To Desire a Devil by Elizabeth Hoyt

To Desire a Devil by Elizabeth Hoyt (2009) is the fourth, and final, installment in The Legend of the Four Soldiers Series--and the one I've been waiting to read because of the hero, Reynaud St. Aubyn. And, for once with a favorite hero from a series, I wasn't disappointed with this book!

Reynaud has spent seven years in the (American) colonies as a captive of a (Native American) tribe. The survivors of his regiment returned to England without him, thinking him dead. Finally escaping and making his way to London, the book begins when he bursts into his father's home in London, ill and looking like someone who has been a slave for seven years.

Unknown to Reynaud, of course, his father died five years earlier, leaving his title and wordly possessions to pass to a distant relation. Reynaud actually bursts into a party being held by Beatrice Corning, the niece of the current Earl of Blanchard.

Since her uncle obtained the title and they moved to the home in London, Beatrice has actually nursed a bit of a crush on the large portrait of Reynaud. What I like about Hoyt's story is that, despite the crush, Beatrice realizes Reynaud is nothing like the man she has created in her mind based on the portrait. There's no immediate "I love him," she falls in love with Reynaud as the story progresses.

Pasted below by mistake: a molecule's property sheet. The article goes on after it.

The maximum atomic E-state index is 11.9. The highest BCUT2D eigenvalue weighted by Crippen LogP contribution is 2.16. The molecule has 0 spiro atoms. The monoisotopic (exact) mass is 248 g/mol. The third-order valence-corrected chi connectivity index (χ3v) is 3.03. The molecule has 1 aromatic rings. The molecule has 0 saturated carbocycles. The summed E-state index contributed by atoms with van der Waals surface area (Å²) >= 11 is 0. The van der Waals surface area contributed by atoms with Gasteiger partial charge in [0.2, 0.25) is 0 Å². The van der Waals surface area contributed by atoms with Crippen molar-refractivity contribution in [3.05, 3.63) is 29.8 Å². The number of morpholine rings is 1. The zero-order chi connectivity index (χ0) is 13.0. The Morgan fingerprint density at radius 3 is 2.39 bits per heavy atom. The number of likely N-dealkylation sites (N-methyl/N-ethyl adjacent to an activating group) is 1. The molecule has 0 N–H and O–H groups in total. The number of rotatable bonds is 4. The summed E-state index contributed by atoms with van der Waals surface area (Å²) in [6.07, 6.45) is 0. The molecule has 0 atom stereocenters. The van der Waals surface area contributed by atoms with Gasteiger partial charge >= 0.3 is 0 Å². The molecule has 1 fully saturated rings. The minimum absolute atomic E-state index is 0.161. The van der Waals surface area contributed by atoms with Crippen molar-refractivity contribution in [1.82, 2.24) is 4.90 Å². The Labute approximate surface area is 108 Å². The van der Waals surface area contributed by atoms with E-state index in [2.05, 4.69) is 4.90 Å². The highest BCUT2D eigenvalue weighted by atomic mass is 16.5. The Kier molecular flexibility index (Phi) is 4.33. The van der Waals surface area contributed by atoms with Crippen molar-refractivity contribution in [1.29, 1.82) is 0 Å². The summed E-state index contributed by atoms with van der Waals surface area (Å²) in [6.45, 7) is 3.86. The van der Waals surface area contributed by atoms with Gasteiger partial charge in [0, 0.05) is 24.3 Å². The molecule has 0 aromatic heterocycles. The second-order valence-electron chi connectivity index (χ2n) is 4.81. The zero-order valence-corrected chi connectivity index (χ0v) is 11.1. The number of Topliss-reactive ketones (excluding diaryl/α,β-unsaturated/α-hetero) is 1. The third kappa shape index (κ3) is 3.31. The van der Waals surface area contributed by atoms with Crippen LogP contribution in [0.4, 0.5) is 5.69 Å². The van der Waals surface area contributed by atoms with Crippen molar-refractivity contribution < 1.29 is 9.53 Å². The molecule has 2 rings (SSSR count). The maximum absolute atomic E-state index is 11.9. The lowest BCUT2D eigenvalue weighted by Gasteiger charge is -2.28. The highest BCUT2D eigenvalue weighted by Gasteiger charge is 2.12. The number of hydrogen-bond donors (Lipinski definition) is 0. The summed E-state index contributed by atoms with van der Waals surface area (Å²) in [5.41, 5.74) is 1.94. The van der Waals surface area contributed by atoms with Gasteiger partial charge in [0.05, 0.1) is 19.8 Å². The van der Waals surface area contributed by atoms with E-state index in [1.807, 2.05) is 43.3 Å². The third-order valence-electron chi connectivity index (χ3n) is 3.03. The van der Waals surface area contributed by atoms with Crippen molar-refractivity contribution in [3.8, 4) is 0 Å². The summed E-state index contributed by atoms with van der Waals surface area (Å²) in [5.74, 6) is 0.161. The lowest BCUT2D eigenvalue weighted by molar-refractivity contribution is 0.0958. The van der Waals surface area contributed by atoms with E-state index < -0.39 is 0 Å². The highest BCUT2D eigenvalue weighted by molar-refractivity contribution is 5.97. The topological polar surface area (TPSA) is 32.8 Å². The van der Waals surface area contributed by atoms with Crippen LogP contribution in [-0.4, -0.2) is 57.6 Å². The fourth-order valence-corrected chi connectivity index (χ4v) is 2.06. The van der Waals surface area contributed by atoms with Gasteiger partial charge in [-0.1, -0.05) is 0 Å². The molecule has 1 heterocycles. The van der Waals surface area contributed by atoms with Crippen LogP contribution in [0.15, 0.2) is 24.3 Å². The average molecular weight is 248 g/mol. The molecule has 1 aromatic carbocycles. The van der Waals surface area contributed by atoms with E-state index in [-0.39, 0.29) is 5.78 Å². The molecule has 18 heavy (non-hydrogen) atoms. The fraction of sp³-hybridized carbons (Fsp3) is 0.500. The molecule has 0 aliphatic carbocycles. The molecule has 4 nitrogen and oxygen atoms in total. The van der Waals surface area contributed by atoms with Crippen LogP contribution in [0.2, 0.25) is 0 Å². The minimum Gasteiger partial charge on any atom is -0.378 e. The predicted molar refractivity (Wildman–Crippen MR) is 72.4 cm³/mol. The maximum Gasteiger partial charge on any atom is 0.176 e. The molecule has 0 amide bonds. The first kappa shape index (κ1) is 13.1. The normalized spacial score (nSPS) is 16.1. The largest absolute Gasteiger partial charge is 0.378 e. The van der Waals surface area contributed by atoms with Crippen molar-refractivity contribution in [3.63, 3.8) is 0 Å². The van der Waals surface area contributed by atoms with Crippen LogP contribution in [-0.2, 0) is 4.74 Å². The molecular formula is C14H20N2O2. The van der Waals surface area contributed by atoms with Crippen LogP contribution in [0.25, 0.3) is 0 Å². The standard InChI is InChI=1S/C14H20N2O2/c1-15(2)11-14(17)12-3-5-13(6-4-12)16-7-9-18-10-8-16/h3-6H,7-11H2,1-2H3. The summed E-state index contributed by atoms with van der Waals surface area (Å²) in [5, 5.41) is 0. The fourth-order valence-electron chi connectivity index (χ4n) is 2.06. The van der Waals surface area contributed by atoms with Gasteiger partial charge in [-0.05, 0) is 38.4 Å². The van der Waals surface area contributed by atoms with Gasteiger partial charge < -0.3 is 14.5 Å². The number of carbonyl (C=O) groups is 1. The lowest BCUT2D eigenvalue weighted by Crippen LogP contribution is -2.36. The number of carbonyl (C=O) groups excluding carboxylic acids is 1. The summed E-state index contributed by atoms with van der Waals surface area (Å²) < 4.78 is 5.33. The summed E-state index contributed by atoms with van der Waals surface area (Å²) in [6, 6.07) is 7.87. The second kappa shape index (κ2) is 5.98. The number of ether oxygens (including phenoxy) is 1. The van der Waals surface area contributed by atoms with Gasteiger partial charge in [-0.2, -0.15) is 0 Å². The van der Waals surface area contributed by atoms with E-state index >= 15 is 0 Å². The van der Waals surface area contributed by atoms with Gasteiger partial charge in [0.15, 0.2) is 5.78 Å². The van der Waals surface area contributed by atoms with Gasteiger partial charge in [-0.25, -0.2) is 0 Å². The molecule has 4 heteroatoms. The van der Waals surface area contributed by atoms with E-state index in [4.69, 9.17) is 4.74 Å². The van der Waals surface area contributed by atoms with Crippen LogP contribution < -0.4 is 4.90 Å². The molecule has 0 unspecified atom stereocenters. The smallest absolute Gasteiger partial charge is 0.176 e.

For his part, Reynaud is struggling with the return to society and the fact that he has to lay claim to his title. All at the same time that someone's trying to kill him, and he's drawn into helping solve the mystery of who betrayed his regiment. And then there's the distraction of being with Beatrice--a very loving, strong, intelligent, proper English woman. Exactly the sort of woman his French aunt tells him he needs to marry to prove his sanity and cement his claim to his title.

Will Reynaud convince Beatrice to marry him? Is he capable of giving her the love she needs? Or does she have her own reasons to marry him, whether he loves her or not, despite her love-held desire to marry a man deeply in love with her?

Hoyt's heroes and heroines are strong and engaging, and Reynaud and Beatrice are my favorites of this series.

In terms of the series, each book can be read alone. However, you really get much more from the books by reading the entire series in order, and the mystery of which person betrayed the English regiment to the French is revealed in this book.

You can learn more about the series at the author's site here. And Hoyt also writes contemporary romances under the name Julia Harper, and that author site is here.

My overall personal rating of To Desire a Devil is an A-.


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